Monday, March 15, 2010

Get Comfortable with Uncertainty

This is a follow-up piece to "Moving Through the Void".   This article is all about "uncertainty" and the part where we take a leap of faith.

One doesn’t discover new lands without consenting to lose sight of the shore for a very long time.—Andre Gide
Whenever we’re in the midst of transformation, we can expect to be uncertain. We are leaving behind the old and preparing for the new.  This blog post, an excerpt from my book, Professional Destiny, is the next installment of last week’s discussion about Moving Through the Void.

Get comfortable with uncertainty—it’s the time of our greatest opportunity. A time when all possibilities are open to us. If we hold our vision and resolve to take a step toward it each day, we can be assured that great uncertainty only lasts for a while. This too shall pass.

Oftentimes even when we start our journey, our fear of failing returns and our hope of finding our purpose fades. We have no proof that things will turn out the way we want so we are hesitant, or even unwilling, to take the risk. Sometimes it takes a great deal of pain to get us motivated. Our fearful beliefs immobilize us and slowly but surely kill our spirit. We can feel ourselves being drawn back to the comfort of familiar territory—even though we haven’t been happy there for a long time. We become more anxious and wonder if we are crazy for wanting to do this.

Sometimes fear can be good. It can motivate us into action, especially if we fear our situation will get worse if we don’t act now. But it is not good when it paralyzes us from moving forward. This is the point when we look into the unknown, feel our fear, take a deep breath and step forward anyway. Do it even if you’re scared.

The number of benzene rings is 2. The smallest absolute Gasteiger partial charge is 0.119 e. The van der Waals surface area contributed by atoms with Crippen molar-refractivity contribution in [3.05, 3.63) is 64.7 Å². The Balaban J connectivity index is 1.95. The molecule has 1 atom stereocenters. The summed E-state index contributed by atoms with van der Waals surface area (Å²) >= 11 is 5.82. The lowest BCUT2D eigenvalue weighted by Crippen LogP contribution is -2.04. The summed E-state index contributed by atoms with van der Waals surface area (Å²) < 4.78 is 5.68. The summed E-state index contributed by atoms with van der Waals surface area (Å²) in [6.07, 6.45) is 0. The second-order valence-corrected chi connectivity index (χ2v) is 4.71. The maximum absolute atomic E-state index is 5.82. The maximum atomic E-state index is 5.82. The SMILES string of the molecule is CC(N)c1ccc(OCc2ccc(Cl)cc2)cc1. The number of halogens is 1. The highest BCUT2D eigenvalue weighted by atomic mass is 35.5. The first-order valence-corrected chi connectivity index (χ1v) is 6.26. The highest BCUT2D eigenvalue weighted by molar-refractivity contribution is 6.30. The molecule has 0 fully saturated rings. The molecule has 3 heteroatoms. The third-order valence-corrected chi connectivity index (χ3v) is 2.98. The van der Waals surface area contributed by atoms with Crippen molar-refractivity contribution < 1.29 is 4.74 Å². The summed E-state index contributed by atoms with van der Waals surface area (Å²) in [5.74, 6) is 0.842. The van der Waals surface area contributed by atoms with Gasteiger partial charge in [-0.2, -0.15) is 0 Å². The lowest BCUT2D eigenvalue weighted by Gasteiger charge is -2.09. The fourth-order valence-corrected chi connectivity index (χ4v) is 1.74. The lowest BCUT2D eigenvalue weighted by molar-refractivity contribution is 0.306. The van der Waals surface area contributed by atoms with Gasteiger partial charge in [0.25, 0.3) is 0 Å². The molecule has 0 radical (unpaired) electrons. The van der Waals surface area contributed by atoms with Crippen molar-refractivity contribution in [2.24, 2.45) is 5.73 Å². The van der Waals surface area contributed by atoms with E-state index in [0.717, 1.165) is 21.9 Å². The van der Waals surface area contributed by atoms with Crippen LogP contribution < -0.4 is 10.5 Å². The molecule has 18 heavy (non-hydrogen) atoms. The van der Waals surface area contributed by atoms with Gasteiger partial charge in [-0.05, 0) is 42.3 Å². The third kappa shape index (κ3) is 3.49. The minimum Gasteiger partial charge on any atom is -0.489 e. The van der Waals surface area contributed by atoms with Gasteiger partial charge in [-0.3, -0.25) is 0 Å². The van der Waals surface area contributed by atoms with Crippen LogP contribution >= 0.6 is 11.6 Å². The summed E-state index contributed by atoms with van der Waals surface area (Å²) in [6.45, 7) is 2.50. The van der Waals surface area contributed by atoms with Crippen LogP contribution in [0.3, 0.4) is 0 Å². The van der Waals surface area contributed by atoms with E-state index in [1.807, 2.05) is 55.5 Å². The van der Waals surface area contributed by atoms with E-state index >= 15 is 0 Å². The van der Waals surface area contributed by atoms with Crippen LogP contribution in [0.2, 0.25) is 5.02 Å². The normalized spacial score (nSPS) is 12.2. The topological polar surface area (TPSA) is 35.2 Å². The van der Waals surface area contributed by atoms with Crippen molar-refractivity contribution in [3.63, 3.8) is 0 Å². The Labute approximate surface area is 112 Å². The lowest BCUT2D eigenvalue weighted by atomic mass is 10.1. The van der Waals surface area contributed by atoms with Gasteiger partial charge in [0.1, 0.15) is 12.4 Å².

If you are willing to do the thing you are afraid to do, you often do not have to. Face the situation fearlessly and watch it dissipate.
Most things we worry about never actually happen. So worrying is an unproductive emotion that drains our energy and creative forces. Sometimes we just need to find humor in our fears.

The longer we stay in an unfulfilling and unchallenging situation, the more resigned we become—and the more we risk losing our individuality, unique gifts and edge.

It’s essential to catch ourselves when we feel the urge to stay complacent. While change can involve letting go of things that are familiar, the cost of settling in an unfulfilling situation may greater than we originally think. So, while uncertainty might not feel good at the moment—get comfortable—it can open our eyes to things we wouldn’t normally see and may turn out to be a blessing in disguise.